Fast forward six months or so to late 1997 or early 1998. I had graduated, and was basically killing off time while looking for a university position somewhere. The question was whether to spend a few more hard months in the Greek shop getting to a functionally literate stage, or whether to give up the endeavor.

Staying with Greek was a pretty easy decision. I enjoyed it --- not in the sense that I enjoy playing basketball or something fun --- but in the sense of learning something intellectually stimulating.

The best thing to do seemed to be as follows: buy a second introductory book and then hit the text again. This time I bought William Mounce's Basics of Biblical Greek. Now I prefer Wenham's book out of purely subjective preference, but the workbook that accompanied Mounce's book had its large selection of exercises taken straight from the Greek NT itself. This would, so it was hoped, lead to a smoother gradation from student-level exercises to the thoughts of the Apostle Paul himself.

The approach yielded an appreciable amount of fruit. Perhaps this is due to the sort of passive learning that takes place when something rattles around in the back recesses of one's mind, often while one is not even aware. But, it was more likely attributable to just having more practice.

The Greek Student Unleashed on the World

Go to around mid-1998 now. I was able to slowly get through the "tuff stuff" such as Hebrews, the Petrines, Jude, etc.

However, the deeper truths sought out were not obvious. The Greek, by itself did not solve exegetical questions. It could answer the more egregious and irresponsible appeals to the text, but it didn't settle anything.

(1) RCH Lenski, a conservative Lutheran commentator, found nothing indicating immersion in the text. AT Robertson, Baptist scholar [whose large grammar sits proudly on the PP's shelf], saw immersion in the Greek text.

(2) Orthodox Christians see the Greek text of John 1:1c as implying the full deity of the Word. Unitarians and Watchtower folks in particular see the construction in John 1:1c as implying a lesser deity for Christ.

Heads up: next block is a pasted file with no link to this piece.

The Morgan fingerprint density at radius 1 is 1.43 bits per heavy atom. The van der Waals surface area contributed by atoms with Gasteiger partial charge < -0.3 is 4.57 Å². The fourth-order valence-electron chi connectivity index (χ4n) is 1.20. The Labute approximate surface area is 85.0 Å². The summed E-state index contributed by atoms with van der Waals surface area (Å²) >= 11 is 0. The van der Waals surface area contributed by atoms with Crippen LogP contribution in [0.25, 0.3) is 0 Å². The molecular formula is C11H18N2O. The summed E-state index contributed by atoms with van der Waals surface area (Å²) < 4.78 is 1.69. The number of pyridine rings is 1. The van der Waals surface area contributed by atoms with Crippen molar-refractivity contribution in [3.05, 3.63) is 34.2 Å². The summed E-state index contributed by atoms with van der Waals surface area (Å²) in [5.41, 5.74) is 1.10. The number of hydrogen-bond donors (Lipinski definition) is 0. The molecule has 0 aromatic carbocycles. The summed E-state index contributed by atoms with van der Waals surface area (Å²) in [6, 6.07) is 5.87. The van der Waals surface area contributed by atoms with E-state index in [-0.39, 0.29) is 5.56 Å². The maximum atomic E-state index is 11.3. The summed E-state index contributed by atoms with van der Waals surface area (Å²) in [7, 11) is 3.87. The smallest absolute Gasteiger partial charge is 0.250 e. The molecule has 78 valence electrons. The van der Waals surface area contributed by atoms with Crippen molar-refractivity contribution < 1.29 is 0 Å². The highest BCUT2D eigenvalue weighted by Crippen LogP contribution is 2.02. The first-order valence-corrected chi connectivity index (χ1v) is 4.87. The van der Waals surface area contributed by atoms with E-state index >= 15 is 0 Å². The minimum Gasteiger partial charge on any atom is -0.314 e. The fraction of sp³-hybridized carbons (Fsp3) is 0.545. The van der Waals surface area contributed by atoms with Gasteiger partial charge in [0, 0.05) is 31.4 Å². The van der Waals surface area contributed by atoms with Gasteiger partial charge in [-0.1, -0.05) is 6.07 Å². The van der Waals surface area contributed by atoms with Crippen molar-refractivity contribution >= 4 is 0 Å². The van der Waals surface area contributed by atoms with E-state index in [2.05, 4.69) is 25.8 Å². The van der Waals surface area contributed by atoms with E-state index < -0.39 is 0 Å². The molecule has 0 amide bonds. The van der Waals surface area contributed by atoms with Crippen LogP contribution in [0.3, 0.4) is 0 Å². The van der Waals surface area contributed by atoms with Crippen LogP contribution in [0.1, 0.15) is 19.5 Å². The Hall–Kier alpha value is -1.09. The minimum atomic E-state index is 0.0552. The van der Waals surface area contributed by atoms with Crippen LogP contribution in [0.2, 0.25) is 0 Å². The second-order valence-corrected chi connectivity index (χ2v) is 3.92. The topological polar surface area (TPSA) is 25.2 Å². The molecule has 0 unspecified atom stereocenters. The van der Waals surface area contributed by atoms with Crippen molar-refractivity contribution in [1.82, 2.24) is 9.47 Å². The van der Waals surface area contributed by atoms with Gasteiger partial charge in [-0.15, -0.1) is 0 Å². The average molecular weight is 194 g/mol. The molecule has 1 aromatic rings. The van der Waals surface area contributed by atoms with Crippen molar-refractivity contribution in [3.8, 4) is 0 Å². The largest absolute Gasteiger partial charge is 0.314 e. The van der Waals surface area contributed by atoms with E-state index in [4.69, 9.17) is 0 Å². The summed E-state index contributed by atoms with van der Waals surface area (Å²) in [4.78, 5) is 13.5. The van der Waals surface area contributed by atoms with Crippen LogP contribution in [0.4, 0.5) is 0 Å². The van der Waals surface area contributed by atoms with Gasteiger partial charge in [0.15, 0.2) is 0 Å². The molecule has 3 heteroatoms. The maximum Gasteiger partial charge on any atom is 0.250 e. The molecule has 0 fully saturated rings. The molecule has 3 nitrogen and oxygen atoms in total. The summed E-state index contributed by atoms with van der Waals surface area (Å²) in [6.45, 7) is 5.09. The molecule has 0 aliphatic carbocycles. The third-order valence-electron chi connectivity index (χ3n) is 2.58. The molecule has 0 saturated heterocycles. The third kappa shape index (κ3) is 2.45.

(3) Dittos for Titus 2:13, II Peter 1:1, Rom 9:5, and 1 John 5:20. Even in orthodox translations, the Greek would be seen as not giving full deity to Christ.

(4) Is Peter the rock on which the Church is built? A solidly Lutheran pastor [a conservative, not one of those logically challenged liberal Lutherans!] of mine gave a Greek-based argument that Peter is not the referent. On the other hand, other commentators without a bone of sympathy for Romanism had no problem saying that the Greek text implies that Peter is most likely the rock on which the Church is built.

Far from having my questions about the deity of Christ answered definitively, all that effort in learning Greek went towards pushing back the question one stage, but certainty and such was still lacking. The Watchtower folks would come over, and they would say that the Greek text means something other than what orthodoxy would state. Again, my quest was to get to the bottom of it, though there was a bit of frustration in not having a question related to a central doctrine answered to my satisfaction after all that work!

Next: Part 3 --- Jesus is God After All